Vocational Education

supported by the National Education Association (NEA):
Reorganization of Secondary Education
The NEA’s Commission of Reorganization published the Cardinal Principles of Secondary Education.
•Emphasized the importance of servicing the whole child
•Promoted education for all youth
•Diversified areas of study
•Introduced principles for a democratic society

In 1890:
14.5% of secondary students were preparing for college
3% of students matriculated to college
High schools focused on approximately 15% of the student population

Traditional Curriculum Questioned by Reformers
Should elementary schools offer two educational options?
One curriculum for high school bound students
One curriculum for students whose education would not surpass elementary school

How are the high schools preparing students?

•For college

•Mental discipline

•On the classics

Committee of 15
•Guided by the president of Harvard University, Charles Eliot and the U.S Commissioner of Education, William Harris
•Reduced elementary from 10 to 8 grade levels
•Stressed reading, writing and arithmetic
•Emphasized the importance of considering the needs and interests of students when planning curriculum

Committee of 10

•The most influential of the three Committees, led by Eliot

•Established curriculum hierarchy from elementary to college

•Identified the 9 academic focus areas for high school curriculum: Latin, Greek, English, additional modern language, math, science, history, social science and geography

•Identified 4 tracks: Classical, Latin Scientific, Modern Languages, and English. Two were for college bound students and the other two were for non-college bound students.

•Ignored vocational education

The Committee on College Entrance Requirements:

•Met in 1895 to emphasize the college-admission requirements

•Consisted of college and university presidents and Eliot

•Recommended high school curriculum for college preparatory

•Recommended the course credit requirements for college admissions

Charles Eliot(1835-1909):

•Argued that curriculum had to be restructured to include comprehension and problem solving

•Argued for trade and vocational schools to be separate for high school

Williams Harris (1834-1926):

•Former Commissioner of Education in St. Louis and the United States

•Resisted vocational curriculum and argued that all children should follow the same curriculum

•Argued that curriculum gave less fortunate children the same opportunities as the wealthy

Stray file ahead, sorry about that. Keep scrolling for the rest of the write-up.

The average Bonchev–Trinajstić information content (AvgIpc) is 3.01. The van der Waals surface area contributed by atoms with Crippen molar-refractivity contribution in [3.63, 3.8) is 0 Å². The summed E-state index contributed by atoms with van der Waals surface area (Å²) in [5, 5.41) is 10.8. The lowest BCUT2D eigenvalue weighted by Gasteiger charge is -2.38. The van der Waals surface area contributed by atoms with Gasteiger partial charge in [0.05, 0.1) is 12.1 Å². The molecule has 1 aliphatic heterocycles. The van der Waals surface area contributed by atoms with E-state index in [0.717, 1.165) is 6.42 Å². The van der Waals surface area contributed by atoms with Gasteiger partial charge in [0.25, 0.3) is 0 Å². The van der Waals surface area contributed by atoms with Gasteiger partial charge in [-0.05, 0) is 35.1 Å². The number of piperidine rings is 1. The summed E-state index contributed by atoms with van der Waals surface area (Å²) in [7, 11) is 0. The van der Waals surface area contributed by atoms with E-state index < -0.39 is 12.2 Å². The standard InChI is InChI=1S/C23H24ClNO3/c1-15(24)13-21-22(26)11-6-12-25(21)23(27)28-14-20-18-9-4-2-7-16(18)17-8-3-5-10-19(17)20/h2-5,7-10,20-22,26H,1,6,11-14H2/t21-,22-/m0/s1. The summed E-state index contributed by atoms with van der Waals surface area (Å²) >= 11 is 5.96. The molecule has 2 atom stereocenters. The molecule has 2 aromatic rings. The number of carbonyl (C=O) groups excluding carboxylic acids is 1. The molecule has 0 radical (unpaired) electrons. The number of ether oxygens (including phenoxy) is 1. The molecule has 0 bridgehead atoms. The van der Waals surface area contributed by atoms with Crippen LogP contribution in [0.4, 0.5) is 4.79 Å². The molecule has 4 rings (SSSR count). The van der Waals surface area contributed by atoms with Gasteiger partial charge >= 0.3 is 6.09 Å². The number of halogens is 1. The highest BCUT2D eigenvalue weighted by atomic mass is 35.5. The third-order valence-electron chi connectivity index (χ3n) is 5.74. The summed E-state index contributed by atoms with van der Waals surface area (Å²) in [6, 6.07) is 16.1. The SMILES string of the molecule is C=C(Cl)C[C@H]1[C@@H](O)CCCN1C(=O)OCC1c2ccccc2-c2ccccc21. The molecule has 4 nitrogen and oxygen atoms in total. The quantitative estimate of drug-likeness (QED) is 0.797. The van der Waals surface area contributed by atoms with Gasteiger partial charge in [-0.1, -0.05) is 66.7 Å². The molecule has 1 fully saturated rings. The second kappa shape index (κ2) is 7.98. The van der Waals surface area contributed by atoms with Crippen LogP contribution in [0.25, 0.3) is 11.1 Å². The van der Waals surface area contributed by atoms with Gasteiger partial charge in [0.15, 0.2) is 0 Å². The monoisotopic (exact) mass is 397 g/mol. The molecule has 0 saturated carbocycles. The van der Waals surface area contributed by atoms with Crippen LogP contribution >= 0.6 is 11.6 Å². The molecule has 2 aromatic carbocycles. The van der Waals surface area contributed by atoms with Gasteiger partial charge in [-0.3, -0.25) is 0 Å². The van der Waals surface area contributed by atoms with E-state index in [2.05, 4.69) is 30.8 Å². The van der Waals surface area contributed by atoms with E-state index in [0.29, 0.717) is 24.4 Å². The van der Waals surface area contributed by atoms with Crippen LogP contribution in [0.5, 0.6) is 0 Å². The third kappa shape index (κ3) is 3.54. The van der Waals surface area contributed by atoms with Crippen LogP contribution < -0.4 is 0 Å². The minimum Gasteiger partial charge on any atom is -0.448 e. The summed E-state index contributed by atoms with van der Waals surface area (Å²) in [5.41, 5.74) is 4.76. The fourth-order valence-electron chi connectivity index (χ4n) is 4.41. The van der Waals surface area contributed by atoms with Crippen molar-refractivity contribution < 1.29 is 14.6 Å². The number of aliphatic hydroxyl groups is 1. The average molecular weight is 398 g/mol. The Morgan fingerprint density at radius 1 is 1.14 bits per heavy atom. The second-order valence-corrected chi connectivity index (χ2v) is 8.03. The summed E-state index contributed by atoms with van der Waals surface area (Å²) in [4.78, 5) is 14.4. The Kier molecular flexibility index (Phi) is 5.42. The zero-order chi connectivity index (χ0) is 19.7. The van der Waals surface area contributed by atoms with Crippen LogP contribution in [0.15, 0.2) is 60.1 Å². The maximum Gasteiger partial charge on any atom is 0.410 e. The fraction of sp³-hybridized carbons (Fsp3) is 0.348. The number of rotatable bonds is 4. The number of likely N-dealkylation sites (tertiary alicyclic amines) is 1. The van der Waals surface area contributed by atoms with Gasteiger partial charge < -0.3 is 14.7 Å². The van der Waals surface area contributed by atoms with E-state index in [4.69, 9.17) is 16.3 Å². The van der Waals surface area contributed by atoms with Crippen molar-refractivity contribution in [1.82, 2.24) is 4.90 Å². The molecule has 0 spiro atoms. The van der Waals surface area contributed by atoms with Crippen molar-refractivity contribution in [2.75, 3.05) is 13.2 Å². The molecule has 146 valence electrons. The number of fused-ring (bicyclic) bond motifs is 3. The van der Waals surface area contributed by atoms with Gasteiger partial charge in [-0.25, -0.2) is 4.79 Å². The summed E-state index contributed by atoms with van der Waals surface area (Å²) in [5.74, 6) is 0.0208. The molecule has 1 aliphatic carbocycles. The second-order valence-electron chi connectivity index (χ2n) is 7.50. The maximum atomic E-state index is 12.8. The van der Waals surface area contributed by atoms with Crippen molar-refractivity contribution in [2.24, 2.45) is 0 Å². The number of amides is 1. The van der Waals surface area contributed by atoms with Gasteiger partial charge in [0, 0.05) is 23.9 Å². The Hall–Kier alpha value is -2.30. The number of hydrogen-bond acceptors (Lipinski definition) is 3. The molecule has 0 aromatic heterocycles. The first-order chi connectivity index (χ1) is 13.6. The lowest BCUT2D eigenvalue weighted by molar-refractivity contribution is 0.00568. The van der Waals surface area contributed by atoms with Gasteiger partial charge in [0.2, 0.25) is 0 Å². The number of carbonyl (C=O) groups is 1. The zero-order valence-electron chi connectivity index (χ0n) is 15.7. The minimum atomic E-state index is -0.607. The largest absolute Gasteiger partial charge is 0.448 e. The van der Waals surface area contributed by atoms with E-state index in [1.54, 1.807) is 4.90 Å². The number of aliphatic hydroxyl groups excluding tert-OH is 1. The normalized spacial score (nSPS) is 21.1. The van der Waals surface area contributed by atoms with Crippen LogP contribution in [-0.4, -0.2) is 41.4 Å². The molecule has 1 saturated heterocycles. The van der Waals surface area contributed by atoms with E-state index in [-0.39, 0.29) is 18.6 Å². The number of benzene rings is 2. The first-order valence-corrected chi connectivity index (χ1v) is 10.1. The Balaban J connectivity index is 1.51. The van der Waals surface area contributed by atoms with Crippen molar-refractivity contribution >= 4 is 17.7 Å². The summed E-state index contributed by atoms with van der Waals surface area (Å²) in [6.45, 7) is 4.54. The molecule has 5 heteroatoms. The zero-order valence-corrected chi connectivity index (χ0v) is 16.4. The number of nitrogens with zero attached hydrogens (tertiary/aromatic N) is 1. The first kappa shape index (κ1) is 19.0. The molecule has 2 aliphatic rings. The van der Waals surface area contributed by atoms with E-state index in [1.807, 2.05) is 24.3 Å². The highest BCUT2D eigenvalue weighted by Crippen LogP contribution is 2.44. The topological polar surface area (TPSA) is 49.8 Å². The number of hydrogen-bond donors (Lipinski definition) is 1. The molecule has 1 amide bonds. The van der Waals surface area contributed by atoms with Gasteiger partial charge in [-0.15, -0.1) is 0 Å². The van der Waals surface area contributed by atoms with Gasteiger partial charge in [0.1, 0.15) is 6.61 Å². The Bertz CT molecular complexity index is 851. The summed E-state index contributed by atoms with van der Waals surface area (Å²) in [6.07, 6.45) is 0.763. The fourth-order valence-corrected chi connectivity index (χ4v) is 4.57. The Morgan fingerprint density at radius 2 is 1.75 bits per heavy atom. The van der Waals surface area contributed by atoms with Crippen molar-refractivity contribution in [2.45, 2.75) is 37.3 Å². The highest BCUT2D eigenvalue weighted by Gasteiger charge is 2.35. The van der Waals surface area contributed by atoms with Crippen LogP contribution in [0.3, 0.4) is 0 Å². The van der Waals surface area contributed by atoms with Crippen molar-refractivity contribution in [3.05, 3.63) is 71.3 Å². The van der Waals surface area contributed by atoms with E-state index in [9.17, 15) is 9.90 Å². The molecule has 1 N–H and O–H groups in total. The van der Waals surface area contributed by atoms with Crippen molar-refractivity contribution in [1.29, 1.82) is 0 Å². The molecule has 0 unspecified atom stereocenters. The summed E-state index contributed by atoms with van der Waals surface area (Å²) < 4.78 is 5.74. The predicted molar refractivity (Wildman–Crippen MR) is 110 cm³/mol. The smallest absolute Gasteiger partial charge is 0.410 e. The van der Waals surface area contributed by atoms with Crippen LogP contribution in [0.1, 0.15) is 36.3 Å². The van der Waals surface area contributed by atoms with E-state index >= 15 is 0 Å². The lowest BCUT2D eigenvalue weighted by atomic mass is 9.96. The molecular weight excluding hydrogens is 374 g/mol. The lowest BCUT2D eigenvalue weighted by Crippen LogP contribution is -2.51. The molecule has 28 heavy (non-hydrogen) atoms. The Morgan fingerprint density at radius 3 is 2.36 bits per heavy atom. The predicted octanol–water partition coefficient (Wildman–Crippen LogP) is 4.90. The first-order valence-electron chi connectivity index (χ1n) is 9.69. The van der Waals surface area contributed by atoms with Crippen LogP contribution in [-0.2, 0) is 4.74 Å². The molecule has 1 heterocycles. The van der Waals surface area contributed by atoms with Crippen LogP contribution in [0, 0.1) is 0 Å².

The NEA:
•Advocated manual activities for elementary students
•Supported aptitude testing for children to identify interest in vocations or higher schools
•Smith-Hughes Act offered federal aid for vocational studies
•Jane Addams believed that immigrant children would be forced into these programs

Pressure for a Modern Curriculum
Abraham Flexner (1866-1959): Former teacher of the classics
•Rejected the traditional secondary curriculum and introduced a modern curriculum
•Believed that educators had to make changes consistent with society

John Dewey (1859-1952): Believed education should transition to the use of scientific methods
•Thought the use of scientific methods was the best way to gain accurate knowledge. Testing was used to support or refute procedures and results.

Charles Judd (1873-1946):
•Used statistical research to determine the significance of curriculum content
•Considered the extent to which content increased a student’s ability to promote thinking and solve problems

The Developmental Period
The Birth of the Field of Curriculum: 1918 – 1949
Franklin Bobbitt:
Behaviorism and Scientific Principles
Bobbitt’s 1918 book The Curriculum was possibly the first book devoted solely to curriculum as a science and to all its phases.
Placed emphasis on student needs and preparing students for adult life
Promoted cost effective education
He believed that curriculum should outline the knowledge important for each subject and then develop appropriate activities

Bobbit's criteria for choosing curriculum objectives that can be applied today
Eliminate objectives that are impractical or cannot be accomplished through normal living,
Emphasize objectives that are important for success and adult living,
Avoid objectives opposed by the community,
Involve the community in selecting objectives,
Differentiate between objectives for all students
sequence objectives by grade level

Behaviorism & Scientific Principles
Viewed curriculum as a series of goals that students must reach
Argued that makers must apply clear principles in order to select materials that would lead to the achievement of specific and measurable objectives.
Charters, like Bobbitt taught at the University of Chicago and together are credited as initiators of the behavioral and scientific movements in curriculum
Charters and Bobbitt together formed expectations that:
Objectives come from student needs and society
Learning experiences should always relate to objectives